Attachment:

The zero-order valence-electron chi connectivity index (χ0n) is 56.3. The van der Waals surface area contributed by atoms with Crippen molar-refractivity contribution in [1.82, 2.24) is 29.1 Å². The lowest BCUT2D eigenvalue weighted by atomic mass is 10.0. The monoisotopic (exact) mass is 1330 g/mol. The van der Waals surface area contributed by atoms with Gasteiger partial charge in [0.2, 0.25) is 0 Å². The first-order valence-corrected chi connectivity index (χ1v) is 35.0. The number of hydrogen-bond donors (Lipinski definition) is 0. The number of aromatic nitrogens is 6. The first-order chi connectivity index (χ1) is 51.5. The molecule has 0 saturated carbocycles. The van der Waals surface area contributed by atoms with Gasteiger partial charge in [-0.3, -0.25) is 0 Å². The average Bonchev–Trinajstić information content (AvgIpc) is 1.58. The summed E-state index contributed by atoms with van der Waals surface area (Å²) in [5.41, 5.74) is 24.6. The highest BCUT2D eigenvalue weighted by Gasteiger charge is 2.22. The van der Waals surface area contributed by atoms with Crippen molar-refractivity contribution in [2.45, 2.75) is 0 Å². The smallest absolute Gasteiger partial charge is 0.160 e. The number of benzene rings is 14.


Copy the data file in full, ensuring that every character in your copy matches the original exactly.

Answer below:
The zero-order valence-electron chi connectivity index (χ0n) is 56.3. The van der Waals surface area contributed by atoms with Crippen molar-refractivity contribution in [1.82, 2.24) is 29.1 Å². The lowest BCUT2D eigenvalue weighted by atomic mass is 10.0. The monoisotopic (exact) mass is 1330 g/mol. The van der Waals surface area contributed by atoms with Gasteiger partial charge in [0.2, 0.25) is 0 Å². The first-order valence-corrected chi connectivity index (χ1v) is 35.0. The number of hydrogen-bond donors (Lipinski definition) is 0. The number of aromatic nitrogens is 6. The first-order chi connectivity index (χ1) is 51.5. The molecule has 0 saturated carbocycles. The van der Waals surface area contributed by atoms with Gasteiger partial charge in [-0.3, -0.25) is 0 Å². The average Bonchev–Trinajstić information content (AvgIpc) is 1.58. The summed E-state index contributed by atoms with van der Waals surface area (Å²) in [5.41, 5.74) is 24.6. The highest BCUT2D eigenvalue weighted by Gasteiger charge is 2.22. The van der Waals surface area contributed by atoms with Crippen molar-refractivity contribution in [2.45, 2.75) is 0 Å². The smallest absolute Gasteiger partial charge is 0.160 e. The number of benzene rings is 14.